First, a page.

Reading Eagle - May 15, 1980

Off Days Irk Rose


ATLANTA (AP) – Most people look forward to a day off.  But not Pete Rose.


“I’ve always been a momentum-type player.  Once you get your act together, you don’t want to stop,” the Philadelphia first baseman said after driving in four runs with two doubles and a single in the Phillies 9-1 beating of the Atlanta Braves Wednesday night.


“I don’t like off days,” said Rose, who started the season in a slump.  “I always go to the ballpark every day anyway.  If you lie in bed, you get sluggish.”


There are advantages to one-sided games, he said.


“When the score is out of reach, that’s when you should bear down and get the hits if you hope to be a good-average hitter,” Rose said.


Steve Carlton, 6-2, pitched the first six innings, giving up only two hits, one of them Bob Horner’s first home run of the season.


“It was a very typical Steve Carlton game,” said Phillies Manager Dallas Green.  “His stuff wasn’t as good as when he almost had a no-hitter against the Braves in Philadelphia, but it was better than it was last Saturday night.”


Carlton has given up only five hits in 15 innings against the Braves this season.


“Carlton has great strength, not just in his arms, but in his whole body,” Green said. “He was still going strong, but Sauce (Kevin Saucier) hadn’t pitched in 10 days and Tug (McGraw) needed to be sharpened up.  So I took Steve out to give them needed work.”


Rose, Bake McBride and Larry Bowa, with three hits apiece, led the 14-hit assault against Braves starter Larry McWilliams, 2-3, and three other Atlanta pitchers.


“Bake’s on a pretty good tear.  Peter and Bowa had a good day for us, too,” Green said.


After scoring two first-inning runs on Mike Schmidt’s grounder and an Atlanta error, the Phillies got two more in the second on Rose’s first double and McBride’s single.


Rose got a two-run single in the four-run third and doubled home another run in the fifth.


Horner, the Braves’ slumping third baseman who got his first RBI against the Phillies in the Braves’ victory Tuesday, said the homer didn’t cut the fans’ constant booing, the result of his poor start and refusal to report to the minors.


“They were worse” after the homer, Horner said.

Talks Now Critical


NEW YORK (AP) – Baseball contract talks swing into a critical stage today as two deadline dates face negotiators.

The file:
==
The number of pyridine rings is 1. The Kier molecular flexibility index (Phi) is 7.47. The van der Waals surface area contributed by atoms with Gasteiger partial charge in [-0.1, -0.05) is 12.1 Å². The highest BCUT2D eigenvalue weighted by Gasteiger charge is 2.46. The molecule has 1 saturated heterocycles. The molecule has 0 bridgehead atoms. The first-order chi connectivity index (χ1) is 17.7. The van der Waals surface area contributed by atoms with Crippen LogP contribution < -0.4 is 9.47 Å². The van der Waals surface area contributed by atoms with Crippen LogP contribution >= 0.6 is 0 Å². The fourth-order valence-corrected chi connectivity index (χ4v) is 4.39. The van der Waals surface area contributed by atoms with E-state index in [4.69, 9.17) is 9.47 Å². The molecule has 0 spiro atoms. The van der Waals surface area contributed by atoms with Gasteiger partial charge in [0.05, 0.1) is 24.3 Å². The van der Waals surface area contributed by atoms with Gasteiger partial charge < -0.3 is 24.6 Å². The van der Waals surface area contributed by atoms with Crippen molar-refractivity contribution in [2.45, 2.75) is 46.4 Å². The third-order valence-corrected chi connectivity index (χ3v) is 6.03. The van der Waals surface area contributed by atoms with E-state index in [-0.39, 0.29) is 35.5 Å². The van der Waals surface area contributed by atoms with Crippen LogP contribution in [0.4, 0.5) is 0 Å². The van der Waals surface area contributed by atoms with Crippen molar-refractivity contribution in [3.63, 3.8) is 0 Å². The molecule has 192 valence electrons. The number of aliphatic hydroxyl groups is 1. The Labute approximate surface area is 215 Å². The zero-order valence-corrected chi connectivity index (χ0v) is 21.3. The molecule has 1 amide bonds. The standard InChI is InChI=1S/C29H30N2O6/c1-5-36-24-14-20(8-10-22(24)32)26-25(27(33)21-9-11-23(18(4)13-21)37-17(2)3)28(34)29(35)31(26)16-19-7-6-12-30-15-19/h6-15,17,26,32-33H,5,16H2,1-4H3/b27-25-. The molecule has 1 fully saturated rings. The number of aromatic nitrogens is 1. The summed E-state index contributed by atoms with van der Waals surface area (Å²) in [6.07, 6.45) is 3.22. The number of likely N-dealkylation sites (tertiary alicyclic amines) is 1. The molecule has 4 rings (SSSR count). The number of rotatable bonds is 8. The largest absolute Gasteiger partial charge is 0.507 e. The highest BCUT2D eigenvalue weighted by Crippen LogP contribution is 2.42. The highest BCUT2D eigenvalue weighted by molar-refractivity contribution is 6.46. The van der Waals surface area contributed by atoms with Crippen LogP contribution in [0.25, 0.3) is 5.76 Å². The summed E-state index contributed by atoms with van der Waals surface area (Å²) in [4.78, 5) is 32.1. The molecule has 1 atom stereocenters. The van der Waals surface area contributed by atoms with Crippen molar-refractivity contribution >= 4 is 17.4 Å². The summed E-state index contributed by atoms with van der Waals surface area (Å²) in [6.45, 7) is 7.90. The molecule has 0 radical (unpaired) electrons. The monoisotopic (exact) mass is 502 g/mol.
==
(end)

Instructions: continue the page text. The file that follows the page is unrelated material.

The players association is threatening to strike if a new basic agreement is not in place by May 22, one week from today.  And Marvin Miller, executive director of the union, has said preparations for such a work stoppage will prevent him from negotiating past Sunday.


“The clock is running down,” Miller said.  “There’s a long way to go and a short time to get there.”


But management negotiator Ray Grebey views the deadlines as artificial.


“As far as the 26 clubs are concerned, there’s no deadline,” he said.  “Our parks will be open on May 23 and we can play ball and negotiate at the same time.”


For the second time this week, the two sides met for only a half day Wednesday, using their afternoons to study counter proposals presented on Tuesday.


The union responded to some of management’s new proposals Wednesday, with more reactions expected today.  The representatives of the owners also were expected to answer new player offers today.


“There’s not taking any time off,” said Kenneth Moffett, deputy director of the Federal Mediation Service, who has been sitting in on the talks since March 31.  “They’re working on the proposals.  These are the first comprehensive proposals in some time.  Whether anything will come of them, well, that’s something else again.”


Today’s agenda also called for a discussion of a new compensation proposal made by management.  Miller said the offer did not contain substantial changes from the original position of the owners, who are demanding a replacement player from the organization of a team signing a prime free agent.